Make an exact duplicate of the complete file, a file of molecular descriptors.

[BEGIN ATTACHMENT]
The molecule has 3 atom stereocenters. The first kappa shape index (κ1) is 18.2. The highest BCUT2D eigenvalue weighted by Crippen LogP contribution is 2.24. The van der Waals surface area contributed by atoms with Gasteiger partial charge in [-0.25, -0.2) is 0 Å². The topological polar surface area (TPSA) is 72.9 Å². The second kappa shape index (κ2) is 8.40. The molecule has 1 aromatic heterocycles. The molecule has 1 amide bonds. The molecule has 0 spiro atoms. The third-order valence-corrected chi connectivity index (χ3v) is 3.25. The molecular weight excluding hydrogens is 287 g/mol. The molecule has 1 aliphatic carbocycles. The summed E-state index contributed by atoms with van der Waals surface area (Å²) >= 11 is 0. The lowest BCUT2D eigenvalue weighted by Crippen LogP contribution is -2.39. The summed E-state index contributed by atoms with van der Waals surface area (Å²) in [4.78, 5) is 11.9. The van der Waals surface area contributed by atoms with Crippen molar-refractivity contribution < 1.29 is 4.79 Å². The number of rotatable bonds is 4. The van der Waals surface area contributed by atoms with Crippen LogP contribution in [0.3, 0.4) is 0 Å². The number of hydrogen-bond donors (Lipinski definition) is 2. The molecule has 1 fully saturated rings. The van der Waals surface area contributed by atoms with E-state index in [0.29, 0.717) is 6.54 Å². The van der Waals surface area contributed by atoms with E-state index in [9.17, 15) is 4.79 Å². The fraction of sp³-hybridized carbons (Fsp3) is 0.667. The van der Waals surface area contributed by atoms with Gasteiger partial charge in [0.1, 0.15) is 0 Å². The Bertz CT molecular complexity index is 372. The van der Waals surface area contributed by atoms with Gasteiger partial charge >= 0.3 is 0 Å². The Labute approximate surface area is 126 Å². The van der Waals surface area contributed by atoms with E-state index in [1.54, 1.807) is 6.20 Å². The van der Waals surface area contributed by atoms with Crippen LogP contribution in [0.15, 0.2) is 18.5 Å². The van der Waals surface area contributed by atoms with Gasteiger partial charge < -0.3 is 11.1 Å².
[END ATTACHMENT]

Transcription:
The molecule has 3 atom stereocenters. The first kappa shape index (κ1) is 18.2. The highest BCUT2D eigenvalue weighted by Crippen LogP contribution is 2.24. The van der Waals surface area contributed by atoms with Gasteiger partial charge in [-0.25, -0.2) is 0 Å². The topological polar surface area (TPSA) is 72.9 Å². The second kappa shape index (κ2) is 8.40. The molecule has 1 aromatic heterocycles. The molecule has 1 amide bonds. The molecule has 0 spiro atoms. The third-order valence-corrected chi connectivity index (χ3v) is 3.25. The molecular weight excluding hydrogens is 287 g/mol. The molecule has 1 aliphatic carbocycles. The summed E-state index contributed by atoms with van der Waals surface area (Å²) >= 11 is 0. The lowest BCUT2D eigenvalue weighted by Crippen LogP contribution is -2.39. The summed E-state index contributed by atoms with van der Waals surface area (Å²) in [4.78, 5) is 11.9. The van der Waals surface area contributed by atoms with Crippen molar-refractivity contribution < 1.29 is 4.79 Å². The number of rotatable bonds is 4. The van der Waals surface area contributed by atoms with Crippen LogP contribution in [0.3, 0.4) is 0 Å². The number of hydrogen-bond donors (Lipinski definition) is 2. The molecule has 1 fully saturated rings. The van der Waals surface area contributed by atoms with E-state index in [0.29, 0.717) is 6.54 Å². The van der Waals surface area contributed by atoms with E-state index in [9.17, 15) is 4.79 Å². The fraction of sp³-hybridized carbons (Fsp3) is 0.667. The van der Waals surface area contributed by atoms with Gasteiger partial charge in [0.1, 0.15) is 0 Å². The Bertz CT molecular complexity index is 372. The van der Waals surface area contributed by atoms with Gasteiger partial charge >= 0.3 is 0 Å². The Labute approximate surface area is 126 Å². The van der Waals surface area contributed by atoms with E-state index in [1.54, 1.807) is 6.20 Å². The van der Waals surface area contributed by atoms with Crippen LogP contribution in [0.15, 0.2) is 18.5 Å². The van der Waals surface area contributed by atoms with Gasteiger partial charge < -0.3 is 11.1 Å².